The application of the Medicare Secondary Payer (MSP) law to clinical trial sponsors has long been a point of significant contention between sponsors and CMS, with CMS insisting (via subregulatory guidance, and a widely circulated letter) that clinical trial sponsors are like insurers, and thus subject to the law. In a positive development, however, Congress has now directed CMS to promulgate regulations addressing the circumstances under which CMS will exercise discretion not to impose civil monetary penalties (CMPs) for noncompliance with MSP insurer reporting requirements. This affords sponsors an important new opportunity to engage with CMS on this issue, and to request appropriate enforcement discretion.

On December 11, 2013, CMS released an advance notice of proposed rulemaking (ANPRM) soliciting comments on specific practices for which CMPs may or may not be imposed for failure to comply with MSP reporting requirements. Among other issues, CMS is seeking comments and proposals on mechanisms and criteria that it would employ to evaluate whether and when it would impose CMPs for noncompliance with MSP reporting requirements.

Although clinical trial sponsors are not mentioned in the ANPRM, CMS has expressly stated elsewhere that the MSP reporting requirements do apply to clinical trial sponsors.1 Specifically, CMS has taken the following position on clinical trial sponsors under the MSP reporting statute:

When payments are made by sponsors of clinical trials for complications or injuries arising out of the trials, such payments are considered to be payments by liability insurance (including self-insurance) and must be reported. The appropriate Responsible Reporting Entity (RRE) should report the date that the injury/ complication first arose as the Date of Incident (DOI). The situation should also be reported as one involving Ongoing Responsibility for Medicals (ORM).2

In sum, CMS views clinical trial sponsors, by virtue of any promise to pay for complications or injuries, as insurance companies, and subjects clinical trial sponsors to the same reporting obligations that liability insurers must meet. Failure to comply with the MSP reporting requirements can carry a CMP of $1,000 for each day of noncompliance, per individual, that should have been reported.3 Congress amended the MSP statute last year to afford CMS discretion with regard to whether to impose CMPs in instances of noncompliance.4 Prior to that, CMS had no such discretion. The purpose of the ANPRM is to solicit input for the circumstances under which CMS should exercise this discretion.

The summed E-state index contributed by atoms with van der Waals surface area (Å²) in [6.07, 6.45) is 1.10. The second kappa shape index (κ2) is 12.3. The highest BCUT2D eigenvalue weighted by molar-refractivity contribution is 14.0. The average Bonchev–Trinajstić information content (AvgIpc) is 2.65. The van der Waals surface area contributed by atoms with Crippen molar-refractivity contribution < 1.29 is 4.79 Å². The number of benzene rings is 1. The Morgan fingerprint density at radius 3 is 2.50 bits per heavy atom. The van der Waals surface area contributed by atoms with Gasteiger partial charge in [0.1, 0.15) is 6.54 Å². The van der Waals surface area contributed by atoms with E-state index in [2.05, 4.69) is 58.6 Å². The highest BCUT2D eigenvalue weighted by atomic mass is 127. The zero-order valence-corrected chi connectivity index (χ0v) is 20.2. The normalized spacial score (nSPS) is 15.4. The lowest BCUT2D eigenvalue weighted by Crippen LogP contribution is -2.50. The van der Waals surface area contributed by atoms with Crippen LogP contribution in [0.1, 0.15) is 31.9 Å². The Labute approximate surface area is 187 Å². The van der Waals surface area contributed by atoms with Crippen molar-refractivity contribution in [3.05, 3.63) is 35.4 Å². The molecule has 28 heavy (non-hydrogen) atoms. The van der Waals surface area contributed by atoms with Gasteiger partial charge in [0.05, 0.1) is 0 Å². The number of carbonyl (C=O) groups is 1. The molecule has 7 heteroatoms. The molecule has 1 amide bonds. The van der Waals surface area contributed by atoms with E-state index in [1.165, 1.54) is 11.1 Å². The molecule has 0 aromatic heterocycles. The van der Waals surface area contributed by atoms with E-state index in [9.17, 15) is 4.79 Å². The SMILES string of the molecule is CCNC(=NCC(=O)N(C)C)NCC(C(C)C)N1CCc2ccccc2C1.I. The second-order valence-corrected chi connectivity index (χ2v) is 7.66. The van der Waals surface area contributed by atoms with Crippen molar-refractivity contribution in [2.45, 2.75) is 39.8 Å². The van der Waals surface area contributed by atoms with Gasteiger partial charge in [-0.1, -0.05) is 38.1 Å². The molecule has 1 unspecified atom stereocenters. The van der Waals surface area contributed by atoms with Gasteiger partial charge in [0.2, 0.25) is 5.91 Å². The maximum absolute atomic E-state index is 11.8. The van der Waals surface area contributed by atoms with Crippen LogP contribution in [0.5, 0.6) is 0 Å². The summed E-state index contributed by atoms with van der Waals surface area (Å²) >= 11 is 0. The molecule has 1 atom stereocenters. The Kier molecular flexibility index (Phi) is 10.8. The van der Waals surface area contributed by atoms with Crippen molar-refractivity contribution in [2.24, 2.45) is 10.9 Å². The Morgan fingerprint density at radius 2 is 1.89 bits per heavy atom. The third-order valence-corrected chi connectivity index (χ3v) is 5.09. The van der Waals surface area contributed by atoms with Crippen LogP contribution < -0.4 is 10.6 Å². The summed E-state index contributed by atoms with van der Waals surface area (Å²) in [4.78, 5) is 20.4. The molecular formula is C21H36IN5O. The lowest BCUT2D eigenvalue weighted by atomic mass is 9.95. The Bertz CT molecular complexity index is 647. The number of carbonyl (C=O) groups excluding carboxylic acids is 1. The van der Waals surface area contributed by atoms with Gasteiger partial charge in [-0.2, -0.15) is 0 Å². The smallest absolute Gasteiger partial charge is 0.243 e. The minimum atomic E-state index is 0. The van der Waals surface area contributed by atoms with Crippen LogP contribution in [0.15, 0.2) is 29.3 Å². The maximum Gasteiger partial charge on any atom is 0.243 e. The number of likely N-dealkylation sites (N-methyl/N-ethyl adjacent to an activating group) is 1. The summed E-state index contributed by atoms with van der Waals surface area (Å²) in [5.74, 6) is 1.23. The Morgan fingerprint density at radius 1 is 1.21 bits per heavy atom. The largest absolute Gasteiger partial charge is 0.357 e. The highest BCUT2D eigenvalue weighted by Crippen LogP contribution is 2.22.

Clinical trial sponsors should consider whether they are prepared to comply with the MSP reporting requirements and face potential CMPs for failure to do so, or whether CMS should be urged not to impose CMPs on clinical trial sponsors. For example, clinical trial sponsors should consider whether they are prepared to:

  • Report to CMS all complications and injuries involving Medicare beneficiaries arising out of a clinical trial that they have agreed to pay for. This includes everything the sponsor has agreed to pay for; it is not limited to adverse events. For example, this could involve medications included in the study protocol and paid for by the sponsor that are intended to prevent or mitigate an anticipated adverse event.
  • For Medicare beneficiaries, collect and produce all of the data CMS requires to be reported, including identifiable information (such as patient name, social security number, date of birth, dates of incident, etc.), and all relevant ICD-9-CM/ICD-10-CM (International Classification of Diseases, Ninth/Tenth Revision, Clinical Modification) Diagnosis Codes describing the alleged injury/illness.
  • Potentially forgo Medicare reimbursement for routine costs associated with clinical trials, even though there is a national coverage determination (NCD) stating that CMS will pay.
  • Manage study subjects who are Medicare beneficiaries and who may be aggrieved because, as a result of the sponsor reporting their ICD-9-CM/ICD-10-CM codes to CMS pursuant to MSP, all their Medicare claims associated with those codes could be routinely denied during their participation in the study. 
  • Unblind clinical trials if necessary in order to satisfy reporting requirements.
  • Incur significantly increased administrative and financial costs to ensure compliance with MSP reporting. 
  • Incur the burden of complying with MSP reporting as both a clinical trial sponsor, and as a potential defendant in a product liability suit, if and when the investigational product is commercialized. This may include implementing complex and detailed processes in both the research and development, or the medical side of a company (for clinical trial sponsor reporting), and the legal department (for products liability reporting). Additionally, the former may be trial-specific, meaning that different internal processes for addressing MSP reporting may be needed for different trials. 
  • Refrain from offering to pay for research-related injuries in order to avoid triggering the MSP reporting requirements, even though this would likely result in the loss of Medicare beneficiaries as study subjects.
  • Pay a CMP of up to $1,000 per beneficiary per day for noncompliance.

The ANPRM presents the opportunity to explain to CMS that, because of the many complexities associated with imposing the MSP reporting requirements on clinical trial sponsors, CMS should not impose CMPs on clinical trial sponsors for failures to report.

The ANPRM is available at http://www.gpo.gov/fdsys/pkg/FR-2013-12-11/pdf/2013-29473.pdf. Comments to the ANPRM may be submitted in writing, or electronically at www.regulations.gov, on or before February 10, 2014.